–Not all elevated is LDL is equally dangerous
CHICAGO — Familial hypercholesterolemia (FH), a condition that has long been overshadowed by more common cardiovascular diagnoses, has now found the spotlight in the big tent as a hot and even controversial topic.
The new interest is driven by important advances in understanding the genetics of the disease and, of course, the availability of PCSK9 inhibitors, which many believe may offer the best therapeutic option for many FH patients.
A study presented at the American College of Cardiology meeting here and published simultaneously in the Journal of the American College of Cardiology provided important new information about FH frequency and impact.
Amit Khera, MD (Massachusetts General Hospital and the Broad Institute) and colleagues, found that only about 2% of people who have very high LDL levels (190 mg dL or higher) had a FH mutation. They speculated that the elevated LDL levels in the remaining population was due to other genetic or environmental causes.
But confirmed FH mutation has a significant clinical implication: the risk for people with FH was much higher than for those without FH, even if the LDL level was the same.
According to the analysis, among people with LDL levels over 190 the increase in risk of coronary artery disease was increased 6-fold in people without an FH mutation compared with a much larger 22-fold increase in those with an FH mutation.
“One of the reasons for this increased risk is that if you have a mutation, your cholesterol is elevated from the time of birth,” said Khera, at an ACC press release. “We think it is the cumulative exposure to LDL over the course of your lifetime that is the important factor here.”
“Our findings suggest that if you performed widespread genetic screening of all individuals with very high LDL cholesterol, your yield would likely be low, but for the people who do have the mutations, the results could be quite meaningful,” he said. “This knowledge would be relevant not only to people with familial hypercholesterolemia mutations but to their relatives as well.”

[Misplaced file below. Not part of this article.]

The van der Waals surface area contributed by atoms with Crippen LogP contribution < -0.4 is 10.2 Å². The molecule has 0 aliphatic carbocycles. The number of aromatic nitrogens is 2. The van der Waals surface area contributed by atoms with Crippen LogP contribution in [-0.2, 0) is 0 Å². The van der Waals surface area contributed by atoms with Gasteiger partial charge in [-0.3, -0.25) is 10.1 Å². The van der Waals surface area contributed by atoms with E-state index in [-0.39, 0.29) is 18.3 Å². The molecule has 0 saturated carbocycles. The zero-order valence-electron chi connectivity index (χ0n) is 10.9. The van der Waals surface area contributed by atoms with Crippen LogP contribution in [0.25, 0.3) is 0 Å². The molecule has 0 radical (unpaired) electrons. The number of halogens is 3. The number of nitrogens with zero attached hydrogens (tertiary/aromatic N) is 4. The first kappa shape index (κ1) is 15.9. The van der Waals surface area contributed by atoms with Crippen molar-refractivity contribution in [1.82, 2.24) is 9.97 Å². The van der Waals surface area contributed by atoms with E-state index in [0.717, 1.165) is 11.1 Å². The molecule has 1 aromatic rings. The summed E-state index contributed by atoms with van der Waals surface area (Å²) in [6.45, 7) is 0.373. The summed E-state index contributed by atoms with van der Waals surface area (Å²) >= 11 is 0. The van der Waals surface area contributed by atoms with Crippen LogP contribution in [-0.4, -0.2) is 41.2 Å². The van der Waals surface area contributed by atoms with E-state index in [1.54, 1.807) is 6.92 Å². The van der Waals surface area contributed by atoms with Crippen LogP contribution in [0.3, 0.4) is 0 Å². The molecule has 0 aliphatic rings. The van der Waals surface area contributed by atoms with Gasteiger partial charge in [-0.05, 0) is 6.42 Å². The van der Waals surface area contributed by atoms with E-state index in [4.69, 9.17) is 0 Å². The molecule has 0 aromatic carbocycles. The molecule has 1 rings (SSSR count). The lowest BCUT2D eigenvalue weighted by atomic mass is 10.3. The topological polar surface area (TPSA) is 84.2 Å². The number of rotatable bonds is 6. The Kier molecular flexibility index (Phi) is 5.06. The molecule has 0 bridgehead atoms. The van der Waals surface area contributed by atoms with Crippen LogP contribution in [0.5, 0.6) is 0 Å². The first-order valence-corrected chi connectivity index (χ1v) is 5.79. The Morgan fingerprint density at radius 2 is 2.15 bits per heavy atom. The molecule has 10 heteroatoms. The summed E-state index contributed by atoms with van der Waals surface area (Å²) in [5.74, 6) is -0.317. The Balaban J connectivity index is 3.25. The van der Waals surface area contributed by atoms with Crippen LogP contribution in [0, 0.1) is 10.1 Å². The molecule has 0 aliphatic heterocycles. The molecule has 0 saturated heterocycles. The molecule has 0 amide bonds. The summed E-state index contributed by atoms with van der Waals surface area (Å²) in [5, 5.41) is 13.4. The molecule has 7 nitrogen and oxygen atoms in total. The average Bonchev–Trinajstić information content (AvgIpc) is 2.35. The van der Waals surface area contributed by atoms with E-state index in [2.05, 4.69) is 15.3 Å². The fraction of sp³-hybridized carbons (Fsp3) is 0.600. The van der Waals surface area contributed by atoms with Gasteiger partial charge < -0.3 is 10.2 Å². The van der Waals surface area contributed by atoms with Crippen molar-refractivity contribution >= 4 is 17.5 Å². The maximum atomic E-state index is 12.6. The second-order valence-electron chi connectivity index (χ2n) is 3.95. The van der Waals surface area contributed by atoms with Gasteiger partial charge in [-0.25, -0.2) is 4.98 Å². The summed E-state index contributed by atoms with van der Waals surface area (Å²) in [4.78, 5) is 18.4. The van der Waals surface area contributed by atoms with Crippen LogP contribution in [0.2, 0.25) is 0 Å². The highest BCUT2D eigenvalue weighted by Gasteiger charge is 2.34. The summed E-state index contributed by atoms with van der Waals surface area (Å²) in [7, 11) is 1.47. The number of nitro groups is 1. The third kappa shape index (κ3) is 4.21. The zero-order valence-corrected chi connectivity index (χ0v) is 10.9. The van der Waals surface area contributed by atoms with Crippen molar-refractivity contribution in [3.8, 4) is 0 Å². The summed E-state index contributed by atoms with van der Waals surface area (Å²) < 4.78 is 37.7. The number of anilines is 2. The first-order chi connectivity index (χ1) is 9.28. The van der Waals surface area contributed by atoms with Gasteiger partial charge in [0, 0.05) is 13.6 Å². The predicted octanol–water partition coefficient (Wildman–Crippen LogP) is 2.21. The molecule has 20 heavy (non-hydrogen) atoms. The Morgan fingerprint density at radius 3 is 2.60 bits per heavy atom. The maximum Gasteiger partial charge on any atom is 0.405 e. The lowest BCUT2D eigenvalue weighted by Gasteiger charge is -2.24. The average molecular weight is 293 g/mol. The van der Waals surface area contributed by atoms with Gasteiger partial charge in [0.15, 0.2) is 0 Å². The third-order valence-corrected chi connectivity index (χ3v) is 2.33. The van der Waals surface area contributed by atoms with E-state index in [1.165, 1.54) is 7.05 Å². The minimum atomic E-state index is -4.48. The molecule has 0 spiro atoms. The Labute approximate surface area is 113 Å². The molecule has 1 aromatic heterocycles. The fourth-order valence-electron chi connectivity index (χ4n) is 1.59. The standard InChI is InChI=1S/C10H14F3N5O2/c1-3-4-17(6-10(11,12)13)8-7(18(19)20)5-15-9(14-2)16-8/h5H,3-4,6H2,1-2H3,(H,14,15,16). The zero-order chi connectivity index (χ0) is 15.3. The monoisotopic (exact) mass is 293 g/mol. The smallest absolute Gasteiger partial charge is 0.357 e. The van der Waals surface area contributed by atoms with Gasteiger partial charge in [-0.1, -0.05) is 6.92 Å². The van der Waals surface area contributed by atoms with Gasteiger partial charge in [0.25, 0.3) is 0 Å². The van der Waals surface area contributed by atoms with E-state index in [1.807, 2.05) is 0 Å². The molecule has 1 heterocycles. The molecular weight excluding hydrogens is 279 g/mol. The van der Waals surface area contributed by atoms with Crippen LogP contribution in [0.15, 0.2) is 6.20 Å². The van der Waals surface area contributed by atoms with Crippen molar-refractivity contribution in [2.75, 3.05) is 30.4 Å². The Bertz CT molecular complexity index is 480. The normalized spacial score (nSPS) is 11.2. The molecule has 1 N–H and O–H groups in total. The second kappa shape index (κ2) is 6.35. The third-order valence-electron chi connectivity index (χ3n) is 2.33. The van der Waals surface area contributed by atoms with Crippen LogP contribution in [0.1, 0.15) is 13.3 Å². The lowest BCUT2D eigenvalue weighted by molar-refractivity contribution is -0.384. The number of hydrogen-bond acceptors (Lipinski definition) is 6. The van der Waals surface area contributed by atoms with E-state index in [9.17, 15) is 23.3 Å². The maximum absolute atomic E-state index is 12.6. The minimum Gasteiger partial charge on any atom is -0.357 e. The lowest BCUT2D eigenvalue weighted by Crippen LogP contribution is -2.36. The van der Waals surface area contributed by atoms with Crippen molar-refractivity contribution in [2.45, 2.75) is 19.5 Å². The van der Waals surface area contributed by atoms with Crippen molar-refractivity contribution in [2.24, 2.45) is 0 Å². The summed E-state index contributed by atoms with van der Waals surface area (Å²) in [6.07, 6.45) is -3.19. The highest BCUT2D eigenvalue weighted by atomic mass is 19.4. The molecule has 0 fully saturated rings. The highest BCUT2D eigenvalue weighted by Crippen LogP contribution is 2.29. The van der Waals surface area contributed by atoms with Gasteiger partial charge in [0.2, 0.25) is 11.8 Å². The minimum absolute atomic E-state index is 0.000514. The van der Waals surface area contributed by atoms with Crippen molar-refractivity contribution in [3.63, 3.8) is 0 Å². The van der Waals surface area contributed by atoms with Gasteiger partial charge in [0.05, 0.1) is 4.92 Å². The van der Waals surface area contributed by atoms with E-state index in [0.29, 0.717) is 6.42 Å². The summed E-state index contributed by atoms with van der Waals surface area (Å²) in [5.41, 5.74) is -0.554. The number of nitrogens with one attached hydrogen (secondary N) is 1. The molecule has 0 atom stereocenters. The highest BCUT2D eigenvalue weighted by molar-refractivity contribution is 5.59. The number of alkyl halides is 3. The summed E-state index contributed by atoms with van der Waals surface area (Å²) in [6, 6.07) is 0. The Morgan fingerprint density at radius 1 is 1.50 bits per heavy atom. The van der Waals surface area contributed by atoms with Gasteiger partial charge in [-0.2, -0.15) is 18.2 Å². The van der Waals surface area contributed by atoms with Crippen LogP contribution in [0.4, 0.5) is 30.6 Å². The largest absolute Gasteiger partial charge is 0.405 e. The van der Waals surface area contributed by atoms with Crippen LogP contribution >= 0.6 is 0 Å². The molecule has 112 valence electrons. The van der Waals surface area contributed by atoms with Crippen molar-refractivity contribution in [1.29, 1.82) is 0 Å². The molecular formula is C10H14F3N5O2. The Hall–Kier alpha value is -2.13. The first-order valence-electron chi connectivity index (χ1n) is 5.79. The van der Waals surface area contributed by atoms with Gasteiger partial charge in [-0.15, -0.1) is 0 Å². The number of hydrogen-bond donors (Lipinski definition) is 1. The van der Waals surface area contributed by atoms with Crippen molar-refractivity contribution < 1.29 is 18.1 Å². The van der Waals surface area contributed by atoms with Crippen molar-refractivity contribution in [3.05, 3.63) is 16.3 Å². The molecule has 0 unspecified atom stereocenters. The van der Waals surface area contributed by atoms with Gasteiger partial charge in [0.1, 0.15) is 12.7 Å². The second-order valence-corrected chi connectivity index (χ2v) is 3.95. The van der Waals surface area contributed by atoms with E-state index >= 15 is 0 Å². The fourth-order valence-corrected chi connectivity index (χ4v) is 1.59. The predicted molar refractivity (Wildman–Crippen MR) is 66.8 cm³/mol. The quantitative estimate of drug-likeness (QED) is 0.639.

“Many clinicians assume that patients with LDL above 190 have a familial hypercholesterolemia mutation as the major driver,” Khera said. “But there are a lot of other causes that can lead to this very high LDL, such as poor diet, lack of exercise and a variety of common genetic variants that each have a small impact on cholesterol but can add up to a big impact when they occur together.”
The researchers analyzed genetic data from more than 26,000 people who participated in various research studies. They defined FH as known mutations in 3 genes, LDLR, APOB and PCSK9. They did not look for or characterize other genes, though this area is being explored in ongoing studies.
This is the first study to attempt a precise assessment of the prevalence of classic FH mutations in people with high cholesterol levels. The rate found in the study is far lower than had been generally assumed beforehand. Genetic studies have now identified hundreds of mutations of additional genes not specifically tied to the LDL receptor that may also play a role in cardiovascular disease. This “polygenic” FH, alone or in combination with lifestyle factors, likely explains the underlying cause for the vast majority of cases of LDL elevation.
The authors estimated that about 14 million US adults have LDL levels over 190, 412,000 of these have FH.
“This debunks the notion that the vast majority of people with high LDL levels have FH,” said Fred Masoudi, MD, of the University of Colorado, at the ACC press conference. “At this point I would not recommend routine genetic testing because its effectiveness and cost effectiveness have not been measured.”
Khera agreed that it was too early to recommend widespread genetic testing in people with very high cholesterol levels. “Clinical criteria work pretty well,” he said at the press conference. “Does the incremental cost of genetic testing improve? That’s an open question.”
But Khera and many others don’t reject genetic testing entirely. Sekar Kathiresan, MD, of Massachusetts General Hospital, who was the senior author of the paper said in an interview that genetic testing can be very valuable in some people with elevated LDL levels, especially young people with high LDL levels who might not qualify for statin therapy because of their low level of calculated risk.
The current cost of genetic testing outside is more than $1,000 in clinical practice.